Responsibility Accounting

Control depends on the existence of an organizational framework which will define the responsibility for securing the performance of individual tasks. This is achieved by establishing responsibility centres throughout the organization, and defining the responsibilities of managers accordingly.

A responsibility centre may be defined as a segment of the organization where an individual manager is held responsible for the segment's performance.

The nature of the organizational framework and the kinds of responsibility centres established will depend partly on the size of the organization and partly on the style of management adopted.

As organizations grow, top management faces two continuing problems:

(a) how to divide activities and responsibilities

(b) how to co-ordinate sub-units.

Inevitably, authority for decision making has to be allocated to various managers, and as soon as this occurs, the result is the decentralization of the decision-making process. In essence, therefore, decentralization is the process of granting the freedom to make decisions to subordinate managers. In theory, there are two extreme states: total decentralization meaning a minimum of constraint or control on managers and a maximum of the freedom to make decisions even at the lowest level of the management hierarchy and total centralization implying the maximum of constraint or control on managers and the minimum freedom to make independent decisions. In practice, total centralization and total decentralization rarely occur. Total centralization is not feasible because it is impossible for top management to attend to all the decisions which are required to be made. Equally, total decentralization is rarely found because the degree of freedom which it implies would result in an organizational structure consisting of a collection of completely separate units all aiming at their own individual goals. The extent to which an organization will be decentralized depends upon the philosophy of its top management, and the benefits and costs associated with decentralization.

Having decided to decentralize to a greater or lesser extent, the problem of control nevertheless remains. It may be resolved by establishing new responsibility centres called 'divisions'. These divisions may take the form of profit or investment centres. We shall consider these responsibility centres later.

The problem of controlling divisional operations is more complex than that of controlling a single activity within an organization. Where decision making is centralized, for example, it is possible to establish expense centres and to control their activities by means of budgetary control. Some of these expense centres may be cost centres, which are smaller segments of activity or areas of responsibility in respect of which costs are accumulated. Control may be exercised, therefore, by means of information feedback about the level of costs arising from the activities of these responsibility centres. Indeed, cost control has been the traditional means of securing the control of operations, though as we shall see later, the failure to recognize behavioural factors affecting performance has implications for the effectiveness of cost control. Where decision making is decentralized, however, the control of divisional performance is made more difficult for a number of reasons. The range of decisions over which divisional managers have authority is much more extensive. Thus, they may have authority over the determination of the pricing of products, make or buy decisions and some investment decisions. The problem goes beyond the control of costs, therefore, to the control of profits and to ensuring that there is a high degree of goal congruence between the various divisions and the organization's top management.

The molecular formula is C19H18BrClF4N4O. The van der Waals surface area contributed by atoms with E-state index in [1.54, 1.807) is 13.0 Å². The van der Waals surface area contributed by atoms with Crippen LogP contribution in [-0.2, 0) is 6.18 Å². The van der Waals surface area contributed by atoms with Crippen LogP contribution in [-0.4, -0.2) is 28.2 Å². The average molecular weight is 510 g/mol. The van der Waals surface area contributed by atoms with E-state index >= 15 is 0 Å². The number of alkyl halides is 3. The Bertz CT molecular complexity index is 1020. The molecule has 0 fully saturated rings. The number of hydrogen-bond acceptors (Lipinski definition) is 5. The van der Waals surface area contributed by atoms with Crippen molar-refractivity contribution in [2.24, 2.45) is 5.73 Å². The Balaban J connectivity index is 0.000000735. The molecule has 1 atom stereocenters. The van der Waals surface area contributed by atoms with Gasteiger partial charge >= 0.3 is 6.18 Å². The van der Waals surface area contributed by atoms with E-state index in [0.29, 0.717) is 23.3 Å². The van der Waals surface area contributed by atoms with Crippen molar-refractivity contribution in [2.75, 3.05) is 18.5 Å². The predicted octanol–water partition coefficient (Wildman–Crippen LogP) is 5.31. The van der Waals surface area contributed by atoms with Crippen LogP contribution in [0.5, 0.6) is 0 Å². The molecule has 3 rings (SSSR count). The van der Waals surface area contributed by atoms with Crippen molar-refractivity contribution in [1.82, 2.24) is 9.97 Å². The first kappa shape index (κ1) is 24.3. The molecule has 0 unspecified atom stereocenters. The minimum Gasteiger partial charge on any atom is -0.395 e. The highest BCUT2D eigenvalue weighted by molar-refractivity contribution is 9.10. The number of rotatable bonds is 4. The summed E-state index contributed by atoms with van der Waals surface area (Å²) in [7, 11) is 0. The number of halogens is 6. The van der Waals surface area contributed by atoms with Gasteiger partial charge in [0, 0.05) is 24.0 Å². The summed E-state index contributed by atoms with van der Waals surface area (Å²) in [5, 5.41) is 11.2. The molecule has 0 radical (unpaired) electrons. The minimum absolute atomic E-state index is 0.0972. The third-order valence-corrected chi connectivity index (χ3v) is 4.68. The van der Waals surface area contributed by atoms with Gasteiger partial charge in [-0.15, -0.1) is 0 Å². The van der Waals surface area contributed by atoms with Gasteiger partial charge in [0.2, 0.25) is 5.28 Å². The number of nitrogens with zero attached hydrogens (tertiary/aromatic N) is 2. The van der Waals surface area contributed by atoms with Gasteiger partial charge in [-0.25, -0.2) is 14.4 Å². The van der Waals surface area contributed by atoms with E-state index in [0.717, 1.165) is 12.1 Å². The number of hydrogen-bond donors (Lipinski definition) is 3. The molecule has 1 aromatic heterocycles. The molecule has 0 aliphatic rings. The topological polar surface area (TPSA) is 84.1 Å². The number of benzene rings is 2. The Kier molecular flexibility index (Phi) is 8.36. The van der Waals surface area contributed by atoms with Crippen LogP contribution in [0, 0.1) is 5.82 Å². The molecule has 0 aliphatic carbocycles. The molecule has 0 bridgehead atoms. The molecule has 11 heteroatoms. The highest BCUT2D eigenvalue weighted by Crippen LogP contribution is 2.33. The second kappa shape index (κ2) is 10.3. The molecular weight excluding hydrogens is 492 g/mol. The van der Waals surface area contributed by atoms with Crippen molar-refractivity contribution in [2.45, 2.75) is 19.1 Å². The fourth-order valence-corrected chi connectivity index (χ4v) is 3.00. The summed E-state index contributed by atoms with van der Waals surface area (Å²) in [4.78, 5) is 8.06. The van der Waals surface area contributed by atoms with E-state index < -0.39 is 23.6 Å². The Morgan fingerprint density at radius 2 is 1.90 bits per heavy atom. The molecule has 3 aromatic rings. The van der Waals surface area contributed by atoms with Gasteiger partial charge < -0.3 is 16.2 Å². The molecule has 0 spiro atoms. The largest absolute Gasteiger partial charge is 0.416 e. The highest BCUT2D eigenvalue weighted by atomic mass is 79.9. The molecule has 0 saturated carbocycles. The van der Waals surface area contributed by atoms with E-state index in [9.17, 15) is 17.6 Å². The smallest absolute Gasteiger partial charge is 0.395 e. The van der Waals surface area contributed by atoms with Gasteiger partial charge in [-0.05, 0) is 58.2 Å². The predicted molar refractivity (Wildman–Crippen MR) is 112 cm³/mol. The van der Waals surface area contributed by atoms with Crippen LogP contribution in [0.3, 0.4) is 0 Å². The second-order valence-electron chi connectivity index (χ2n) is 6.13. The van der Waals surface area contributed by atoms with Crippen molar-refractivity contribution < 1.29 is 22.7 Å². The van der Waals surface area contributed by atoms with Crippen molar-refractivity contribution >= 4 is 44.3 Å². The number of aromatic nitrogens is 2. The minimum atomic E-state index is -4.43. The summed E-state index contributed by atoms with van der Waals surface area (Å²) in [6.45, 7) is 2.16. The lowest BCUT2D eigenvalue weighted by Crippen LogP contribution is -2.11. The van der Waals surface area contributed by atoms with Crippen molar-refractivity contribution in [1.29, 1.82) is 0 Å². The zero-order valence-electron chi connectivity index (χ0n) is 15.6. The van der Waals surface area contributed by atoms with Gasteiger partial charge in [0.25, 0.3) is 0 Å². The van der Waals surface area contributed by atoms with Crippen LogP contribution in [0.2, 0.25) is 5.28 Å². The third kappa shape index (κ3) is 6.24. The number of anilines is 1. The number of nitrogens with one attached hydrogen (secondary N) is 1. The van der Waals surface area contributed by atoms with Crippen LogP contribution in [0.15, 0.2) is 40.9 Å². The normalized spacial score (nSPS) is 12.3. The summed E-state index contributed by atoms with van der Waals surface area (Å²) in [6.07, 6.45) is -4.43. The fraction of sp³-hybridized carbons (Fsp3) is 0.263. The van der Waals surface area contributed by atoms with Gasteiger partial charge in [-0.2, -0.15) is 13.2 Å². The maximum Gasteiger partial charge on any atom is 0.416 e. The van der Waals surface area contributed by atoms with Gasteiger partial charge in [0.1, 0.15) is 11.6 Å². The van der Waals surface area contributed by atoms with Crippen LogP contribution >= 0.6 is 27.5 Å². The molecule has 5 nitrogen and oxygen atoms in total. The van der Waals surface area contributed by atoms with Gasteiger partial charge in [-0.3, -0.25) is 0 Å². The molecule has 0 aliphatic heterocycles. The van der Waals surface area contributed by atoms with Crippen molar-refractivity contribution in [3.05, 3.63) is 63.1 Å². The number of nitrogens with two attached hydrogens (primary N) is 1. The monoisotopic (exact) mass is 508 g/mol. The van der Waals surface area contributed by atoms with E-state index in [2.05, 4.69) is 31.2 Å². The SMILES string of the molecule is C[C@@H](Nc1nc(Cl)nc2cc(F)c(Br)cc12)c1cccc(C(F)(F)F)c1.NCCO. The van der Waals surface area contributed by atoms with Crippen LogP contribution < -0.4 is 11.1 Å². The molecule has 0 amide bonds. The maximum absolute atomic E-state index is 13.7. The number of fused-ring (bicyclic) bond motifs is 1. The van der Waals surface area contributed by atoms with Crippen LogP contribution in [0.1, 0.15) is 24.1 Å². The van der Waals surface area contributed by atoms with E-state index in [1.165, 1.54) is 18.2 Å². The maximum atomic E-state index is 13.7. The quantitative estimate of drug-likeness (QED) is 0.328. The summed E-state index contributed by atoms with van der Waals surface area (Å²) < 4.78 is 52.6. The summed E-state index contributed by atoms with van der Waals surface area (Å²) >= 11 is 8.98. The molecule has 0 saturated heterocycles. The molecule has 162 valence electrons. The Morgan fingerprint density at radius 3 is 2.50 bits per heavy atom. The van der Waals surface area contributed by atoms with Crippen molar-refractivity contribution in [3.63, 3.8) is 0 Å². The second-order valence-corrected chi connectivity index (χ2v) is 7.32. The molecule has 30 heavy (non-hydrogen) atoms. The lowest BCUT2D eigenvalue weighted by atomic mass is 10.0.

Our analysis of the problem of control through responsibility accounting should recognize the problems created by the degree of centralization and decentralization of authority. The first category of responsibility centre which we shall examine, namely expense centres, are appropriate to highly centralized organizations or units. The second and third categories of responsibility centres, namely profit and investment centres, are appropriate to those organizations where the authority for decision making has been decentralized to some extent, and where the problem of control is necessarily more complex. We shall deal with the behavioural aspects of control which such a degree of decentralization creates in another page. For the time being, we shall focus attention on the accounting problems stemming from the establishment of these various types of responsibility centres.


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Read on: Organizing for Control

The integration of planning and control

We mentioned in the introduction to Part 5, that control may be related to planning by defining the purpose of control as being to ensure that the organization's activities conform with its plans. Control is itself an activity, therefore, and it should and does affect every aspect of the organization. We may depict the control cycle in the form of a generalized model.

The control cycle illustrated thereon shows that the origin of control is in the objectives of the organization from which plans are developed. These plans, as we saw in our... see: Organizing for Control